Studies indicate physicians are fried, but a new review says it’s not as bad as it sounds.
Studies about physician burnout have not used consistent definitions of what is considered burnout nor similar assessment measures; therefore, prevalence estimates vary widely, according to a systemic review that appeared in the September 18 edition of JAMA.1
“If you read the media and academic literature, many are citing spuriously high levels for burnout – 50% or greater,” says principal investigator Douglas A. Mata, M.D., M.P.H., of Brigham and Women’s Hospital in Boston. “Based on these erroneous estimates, an incorrect consensus has emerged claiming that the problem is an epidemic. I strongly disagree with that assessment. There is no burnout epidemic. Rather, burnout symptoms are endemic among physicians, likely at lower levels than are popularly cited.”
Nonetheless, Dr. Mata believes, like most others, that burnout is an important issue for physicians.
“However, burnout, unlike major depressive order, is not an illness,” he says.
The data-driven story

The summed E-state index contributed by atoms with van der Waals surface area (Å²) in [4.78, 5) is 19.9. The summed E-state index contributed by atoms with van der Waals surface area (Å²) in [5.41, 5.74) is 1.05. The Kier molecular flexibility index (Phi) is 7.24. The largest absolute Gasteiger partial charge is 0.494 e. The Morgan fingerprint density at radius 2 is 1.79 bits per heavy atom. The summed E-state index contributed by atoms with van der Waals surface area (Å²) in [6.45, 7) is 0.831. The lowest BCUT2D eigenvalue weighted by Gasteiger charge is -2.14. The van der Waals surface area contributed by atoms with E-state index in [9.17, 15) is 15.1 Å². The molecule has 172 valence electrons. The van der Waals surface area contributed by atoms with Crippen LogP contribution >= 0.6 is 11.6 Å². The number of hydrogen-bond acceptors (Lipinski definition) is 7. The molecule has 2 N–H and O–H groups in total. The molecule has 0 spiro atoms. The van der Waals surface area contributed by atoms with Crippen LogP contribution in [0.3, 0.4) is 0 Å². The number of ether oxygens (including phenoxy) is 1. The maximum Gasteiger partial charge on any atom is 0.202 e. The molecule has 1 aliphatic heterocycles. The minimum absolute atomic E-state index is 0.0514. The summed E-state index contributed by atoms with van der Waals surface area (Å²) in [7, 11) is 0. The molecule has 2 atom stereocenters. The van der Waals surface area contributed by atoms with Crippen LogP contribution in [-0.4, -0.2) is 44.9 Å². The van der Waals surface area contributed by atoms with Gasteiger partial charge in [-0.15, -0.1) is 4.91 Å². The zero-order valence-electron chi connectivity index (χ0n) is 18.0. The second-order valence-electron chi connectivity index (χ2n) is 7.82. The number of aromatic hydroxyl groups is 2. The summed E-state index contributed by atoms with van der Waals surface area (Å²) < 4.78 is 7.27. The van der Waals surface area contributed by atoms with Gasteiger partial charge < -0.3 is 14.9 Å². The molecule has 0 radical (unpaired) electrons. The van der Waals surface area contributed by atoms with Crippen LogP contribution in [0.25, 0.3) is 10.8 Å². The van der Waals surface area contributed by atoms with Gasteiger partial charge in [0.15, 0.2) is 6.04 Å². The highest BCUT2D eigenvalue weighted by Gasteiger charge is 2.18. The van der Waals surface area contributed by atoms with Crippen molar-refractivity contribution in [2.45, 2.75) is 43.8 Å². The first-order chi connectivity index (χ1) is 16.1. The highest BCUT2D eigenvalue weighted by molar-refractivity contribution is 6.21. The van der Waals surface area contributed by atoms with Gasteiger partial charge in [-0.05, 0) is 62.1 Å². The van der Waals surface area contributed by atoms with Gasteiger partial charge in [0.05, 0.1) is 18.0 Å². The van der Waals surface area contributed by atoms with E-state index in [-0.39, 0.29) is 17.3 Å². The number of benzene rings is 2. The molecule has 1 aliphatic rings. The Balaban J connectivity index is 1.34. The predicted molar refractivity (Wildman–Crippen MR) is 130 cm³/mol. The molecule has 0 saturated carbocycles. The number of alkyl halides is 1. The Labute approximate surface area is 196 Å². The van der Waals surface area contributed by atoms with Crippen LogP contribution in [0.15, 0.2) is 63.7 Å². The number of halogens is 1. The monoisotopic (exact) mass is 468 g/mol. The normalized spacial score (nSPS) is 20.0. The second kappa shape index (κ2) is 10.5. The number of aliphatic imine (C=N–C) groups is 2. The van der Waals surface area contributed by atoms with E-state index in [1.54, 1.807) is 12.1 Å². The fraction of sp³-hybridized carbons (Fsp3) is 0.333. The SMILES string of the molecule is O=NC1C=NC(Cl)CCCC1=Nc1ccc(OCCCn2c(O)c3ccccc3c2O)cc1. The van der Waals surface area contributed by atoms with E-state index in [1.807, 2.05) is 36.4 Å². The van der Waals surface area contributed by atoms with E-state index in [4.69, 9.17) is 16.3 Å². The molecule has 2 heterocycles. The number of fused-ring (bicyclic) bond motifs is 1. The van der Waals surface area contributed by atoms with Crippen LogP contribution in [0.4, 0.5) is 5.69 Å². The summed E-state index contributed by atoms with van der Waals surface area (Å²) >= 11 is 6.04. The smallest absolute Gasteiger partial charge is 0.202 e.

In this review, Dr. Mata, along with first author, Lisa S. Rotenstein, M.D., M.B.A., also of Brigham and Women’s Hospital and several others, synthesized data from 182 studies involving 109,628 physicians in 45 countries published between 1991 and 2018.
Of the 182 studies, the authors noted at least 142 different definitions for what constituted “burnout,” and they noted that overall burnout prevalence among the studies ranged from 0% to 80.5%.
The strictest criteria to define burnout used by a subset of studies included in Rotenstein and Mata's systematic review required individuals to have an emotional exhaustion level of over 27 (on a scale of 0 to 54), a depersonalization level of over 10 (on a scale of 0 to 30), and a personal accomplishment level of less than 33 (on a scale of 0 to 48) on the Maslach Burnout Inventory (MBI). These criteria resulted in only about 5% of doctors as having burnout.